“Everybody keeps talking about how old I am,” laughs Eilidh Doyle. 31 years and five days old to be exact. Yet despite more major medals than any Scottish athlete past or present and the full set of Olympic, world, European and Commonwealth gongs, the hurdler is insistent that there is no reason to begin planning a farewell. “I do still love it,” she says. “And my body is still letting me run fast. If that balance still stays, I’ll carry on.”
To the 2020 Olympics in Tokyo, she hints, and all paths in between, starting with today’s Muller Grand Prix in Glasgow before heading south to Birmingham for this week’s world indoor championships. And then off to Gold Coast for the Commonwealth Games prior to another summer’s graft.
Her speed in winning the British 400m title last weekend suggests time and accomplishment has not dulled her hunger. But changes, she reveals, are afoot. Eight years after departing her then-base at Pitreavie and decamping for Bath, the Rio 2016 bronze medallist is planning a one-way return.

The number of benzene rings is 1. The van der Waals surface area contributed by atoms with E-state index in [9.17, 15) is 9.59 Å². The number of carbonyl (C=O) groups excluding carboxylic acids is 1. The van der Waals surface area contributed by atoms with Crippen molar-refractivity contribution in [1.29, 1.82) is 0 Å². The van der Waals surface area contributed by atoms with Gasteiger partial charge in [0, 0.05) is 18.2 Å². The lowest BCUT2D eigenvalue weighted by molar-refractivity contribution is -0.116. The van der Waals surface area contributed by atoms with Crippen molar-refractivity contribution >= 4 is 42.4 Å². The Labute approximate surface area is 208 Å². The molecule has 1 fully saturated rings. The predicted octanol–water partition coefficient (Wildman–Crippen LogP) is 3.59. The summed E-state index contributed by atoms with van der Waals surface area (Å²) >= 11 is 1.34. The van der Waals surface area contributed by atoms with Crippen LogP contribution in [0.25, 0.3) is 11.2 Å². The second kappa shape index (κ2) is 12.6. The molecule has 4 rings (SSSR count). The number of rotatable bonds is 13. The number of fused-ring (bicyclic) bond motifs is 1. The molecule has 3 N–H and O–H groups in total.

By the year’s end, Doyle, pictured, husband Brian and canine companion Ben will be settling back in Cumbernauld to be closer to the nieces and nephews who will get a rare close-up view of their illustrious aunt in action at the Emirates Arena this afternoon.
“We don’t really need to be in Bath any more,” she acknowledged. “The reason I went was because Malcolm Arnold was there and he’s now retired. We do have a flat there and we were going to try and sell it this year and move back. But with being in Australia for so long, and it being a busy year, we thought we’d get the season out of the way.”
The ecosystem has been put in place. Brian is now her coach but with Arnold, firmly retired, still able to provide a guiding hand. And, she says, “when I come back up to Scotland to train, there is always so much support in terms of the Institute of Sport, the coaching, the facilities. The people at Grangemouth are always so accommodating when I go there. And so when I move back, I can just ease into the swing of things.”
The Grand Prix will feature many of those bound for Birmingham. Mhairi Hendry, set for her maiden senior championship, meets Lynsey Sharp in the women’s 800m with Jake Wightman sharpening his 1500m speed by dropping down to the men’s 800m to face Kyle Langford.